Carmelo Anthony landed in Denver in 2003 as a bright-eyed, 19-year-old kid. All he did was lead the Denver Nuggets to the NBA playoffs for eight straight seasons. Prior to his arrival, the Nuggets failed to make the postseason for eight straight seasons. While in Denver, he averaged 24.8 points and 6.3 rebounds per game. He was a four-time NBA All-Star and had the Nuggets on national television broadcasts on a very regular basis.

In 2010, when Anthony’s contract with Denver was coming to end and it became understood that he wanted to head east, he was traded. When he was finally sent to the Knicks, Anthony fetched a haul that was universally applauded.

For a year – maybe more, arguably up to this very minute – Carmelo Anthony is loathed in Denver.

Brock Osweiler waited patiently on the bench for three-and-a-half seasons behind a Hall of Famer who wasn’t about to share snaps – not in blowouts, not in practice – with him. When he finally got his chance to play, he led the Broncos to a record of five and two. In a season where the Broncos earned home field advantage throughout the playoffs and ultimately won the Super Bowl, those five wins proved to be huge. When he was benched right before the playoffs, yanked for a series of turnovers that, for the most part, were no fault of his own, he bit his tongue and did nothing to disrupt his team’s championship run.

When he accepted a four-year, $72 million contract ($37 million guaranteed) with the Houston Texans – and not the Broncos offer (reports ranged from three years and $45 million to four years and $64 million, with $30-32 million guaranteed) – he instantly became Enemy No. 1 in Denver. When he comes to town to face the Broncos on Oct. 24 this season, there’s no doubt he’ll be booed relentlessly.

Yet when Troy Tulowitzki returned to Coors Field Monday night, he was greeted with a lengthy standing ovation from the home crowd.

It was classy, no question. But I don’t get it.

I can accept the argument that Tulowitzki was an excellent player as a member of the Colorado Rockies. He was the face of the franchise; he was the best defensive shortstop in the game.

And I know what you’re thinking: He was traded, while Anthony (more or less) forced his trade out of town and Osweiler left like a thief in the night (and/or a big ol’ 6-foot-8 baby). It’s tough to argue that.

But let’s not forget…

Tulowitzki was a Rockie for 10 years, and helped guide his team to the playoffs twice. Melo was seven for seven (he was gone for an eighth, for which he should get partial credit); Osweiler was one-for-one (sort of).

As a Rockie, Tulowitzki’s regular season batting average was an impressive .299, but he also played, on average, just 104 games per season. In the playoffs, he hit .213 in both of his NLDS chances, .188 in the NLCS and .231 in the World Series. While his regular season averages were always solid, he was also known as being fairly “un-clutch” when the game was on the line. Last night, down four runs in the top of the ninth, Tulowitzki, who was already 0-for-3, popped up to make it a “perfect” 0-for-4. It was symbolic – a scene we here in Colorado had seen plenty of times. Twitter was abuzz with Rockies realists saying, “There’s Tulo being Tulo.”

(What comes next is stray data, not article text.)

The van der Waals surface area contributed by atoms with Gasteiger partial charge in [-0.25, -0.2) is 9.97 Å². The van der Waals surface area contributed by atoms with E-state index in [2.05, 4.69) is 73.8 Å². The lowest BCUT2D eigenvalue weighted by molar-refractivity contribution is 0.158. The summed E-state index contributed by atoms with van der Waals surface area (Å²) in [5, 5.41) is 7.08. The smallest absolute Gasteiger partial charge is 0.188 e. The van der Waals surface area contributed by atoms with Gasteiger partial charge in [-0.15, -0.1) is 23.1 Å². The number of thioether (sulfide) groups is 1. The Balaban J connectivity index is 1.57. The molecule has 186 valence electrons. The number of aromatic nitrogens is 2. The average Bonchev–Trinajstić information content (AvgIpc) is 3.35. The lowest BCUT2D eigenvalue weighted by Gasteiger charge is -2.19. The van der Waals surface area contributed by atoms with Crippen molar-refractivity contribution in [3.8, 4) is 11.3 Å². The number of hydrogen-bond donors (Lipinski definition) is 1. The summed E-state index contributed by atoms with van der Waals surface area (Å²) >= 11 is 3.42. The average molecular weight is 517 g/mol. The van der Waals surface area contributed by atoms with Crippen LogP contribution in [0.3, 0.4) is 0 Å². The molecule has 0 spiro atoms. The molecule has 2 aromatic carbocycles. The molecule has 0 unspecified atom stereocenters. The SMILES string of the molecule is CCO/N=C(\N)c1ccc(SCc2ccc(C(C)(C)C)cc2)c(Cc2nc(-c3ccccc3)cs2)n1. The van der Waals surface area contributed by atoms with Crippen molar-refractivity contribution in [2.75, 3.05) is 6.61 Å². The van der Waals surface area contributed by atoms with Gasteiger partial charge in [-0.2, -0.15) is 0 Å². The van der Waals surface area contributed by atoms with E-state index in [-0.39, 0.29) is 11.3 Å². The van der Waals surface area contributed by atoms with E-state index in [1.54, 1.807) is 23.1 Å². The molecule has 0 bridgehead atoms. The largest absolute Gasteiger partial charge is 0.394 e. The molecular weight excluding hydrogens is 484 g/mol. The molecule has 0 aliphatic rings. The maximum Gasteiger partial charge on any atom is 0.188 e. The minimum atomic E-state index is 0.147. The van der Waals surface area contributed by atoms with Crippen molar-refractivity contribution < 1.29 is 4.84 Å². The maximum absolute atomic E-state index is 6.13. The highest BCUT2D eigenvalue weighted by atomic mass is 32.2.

Although Tulowitzki was allegedly “blindsided” by the trade that sent him to Toronto, let’s not forget that it was his own agent who originally began leaking hints that the unhappy shortstop wanted to be traded. Tulowitzki, later denied he was looking to be dealt, but amidst the rumors, he also said he wouldn’t mind playing for a team that “had a chance to be in the playoffs every single year.” And don’t forget his odd, midseason appearance at Yankee Stadium in 2014.

While he was upset with the trade, it’s fair to say that Tulowitzki didn’t necessarily endear himself to Rockies fans in that final season-and-a-half either.

Carmelo Anthony wanted out, but he was honest about it, giving the Nuggets time to make a deal that would also benefit them. Brock Osweiler, might have been miffed, but at the end of the day, he chose to take substantially more money.

In this town, how does one determine the difference between loathed and loved?

John Elway, with three Super Bowls in tow, is backed – almost blindly – while busily making ruthless business decisions on a daily basis.

The thought of Carmelo Anthony’s jersey hanging from the rafters makes some shudder, even though his name appears in the top 10 (mostly in the top 5) of most every statistical category in team history. Don’t forget, he never missed the playoffs as a Nugget – and took his team to the Western Conference Finals, just like Alex English and Dan Issel did.

The Monforts are vilified for being loyal to a fault. Yet, they’re also criticized when the decision is made to cut loose Tulowitzki and his noose of a salary. And when the two parties reconnect 11 months later, 36,419 fans happily fork over their hard-earned money to cheer on both.

Does any of it make sense?

Not to me. I don’t get it.